The one feature I really liked in Ether Saga, especially since it’s aimed at a younger audience, is an auto-pathing option. If you get lost while you’re doing a quest, you can open up your quest log and find the quest giver and the quest target as green links in the quest text. If you click either link, your character will enter auto-pathing mode and run themselves to the quest giver or quest destination. I found that it was handy to use auto-pathing even when I knew where I was going, so I could re-arrange my inventory, or distribute skill points, or read the Help files. Ether Saga works much the same as PW, just aimed at a younger audience.

If you’re dead bored with the MMO’s you’re playing, and you’re not too excited by any new Western MMO’s coming soon, PW might be worth a few nights of exploration. If you’re still happy playing Western MMO’s, this probably won’t give you much to get excited about. I’ll be curious to see how long my own interest lasts, for sure.

9 Responses

  1. Perfect World has WASD movement controls, by the way, not just point-and-click. :)

    • Hey Mallika! You’re right, they do, but I haven’t been able to find a way to re-map it, so I end up doing a lot of point-and-clicking :)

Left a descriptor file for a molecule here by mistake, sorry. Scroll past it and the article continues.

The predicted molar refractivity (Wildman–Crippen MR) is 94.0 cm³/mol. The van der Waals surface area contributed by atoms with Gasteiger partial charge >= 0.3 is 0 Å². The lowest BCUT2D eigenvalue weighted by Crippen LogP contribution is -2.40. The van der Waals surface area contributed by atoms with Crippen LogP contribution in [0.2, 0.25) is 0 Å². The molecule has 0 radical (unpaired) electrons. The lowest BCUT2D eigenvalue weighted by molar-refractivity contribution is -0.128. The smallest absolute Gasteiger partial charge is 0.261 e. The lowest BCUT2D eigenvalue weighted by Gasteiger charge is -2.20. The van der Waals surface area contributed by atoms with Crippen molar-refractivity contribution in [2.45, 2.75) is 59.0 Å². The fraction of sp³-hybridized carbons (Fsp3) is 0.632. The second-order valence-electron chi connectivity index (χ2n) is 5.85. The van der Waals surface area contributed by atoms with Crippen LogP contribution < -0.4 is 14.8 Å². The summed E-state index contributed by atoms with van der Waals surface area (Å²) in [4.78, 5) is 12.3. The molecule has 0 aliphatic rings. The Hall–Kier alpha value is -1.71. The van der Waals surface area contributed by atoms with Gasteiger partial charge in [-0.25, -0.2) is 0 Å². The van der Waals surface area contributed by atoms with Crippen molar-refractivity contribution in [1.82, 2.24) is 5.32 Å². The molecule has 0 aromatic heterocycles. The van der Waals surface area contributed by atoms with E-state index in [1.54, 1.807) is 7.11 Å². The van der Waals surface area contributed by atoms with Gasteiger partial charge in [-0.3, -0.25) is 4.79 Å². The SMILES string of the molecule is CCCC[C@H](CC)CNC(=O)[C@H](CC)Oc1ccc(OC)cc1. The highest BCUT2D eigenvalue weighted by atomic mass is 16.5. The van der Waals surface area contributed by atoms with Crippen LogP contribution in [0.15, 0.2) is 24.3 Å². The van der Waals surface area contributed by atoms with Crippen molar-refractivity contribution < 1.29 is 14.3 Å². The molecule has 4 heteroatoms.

• @Hudson Nope, it wasn’t that one, and I’m way behind on my RSS feeds, so I hadn’t gotten to that post of yours yet. I’m glad you pointed it out! I agree with a lot of what you posted, and I definitely agree that I’m not sure how long PW will hold my interest, but the game is a big step forward from the previous free to play MMO’s I’ve tried.

  2. OT I suppose but reading this post made me realize why I hesitate to resub WAR. Exactly what you said – the lack of anything that scratches the explored itch (66% of my gaming personality according to Bartle!). Think I’ll hold out for RoM but thanks for the writeup. Never heard of this game.

  3. @ Coppertopper – You know, I’m not sure that I realized it about WAR, the closed-in feeling, until I didn’t feel it in PW.

    Makes me wonder about trying Vanguard…I think I fall into the Bartle Explorer quite a bit, too.

  4. Atlantica also has the auto-move feature, which is a nice touch. If would feel like cheating in a game more about exploration and a world, but in AO the ‘world’ is just paths anyway, so it feels more natural.

  5. Try Runes of Magic online.

    Play style wise it is a clone of WoW.

    • I enjoyed Runes of Magic, but I was so burned out on WoW that RoM seemed too familiar. It’s a pretty good free-to-play, though, you’re right.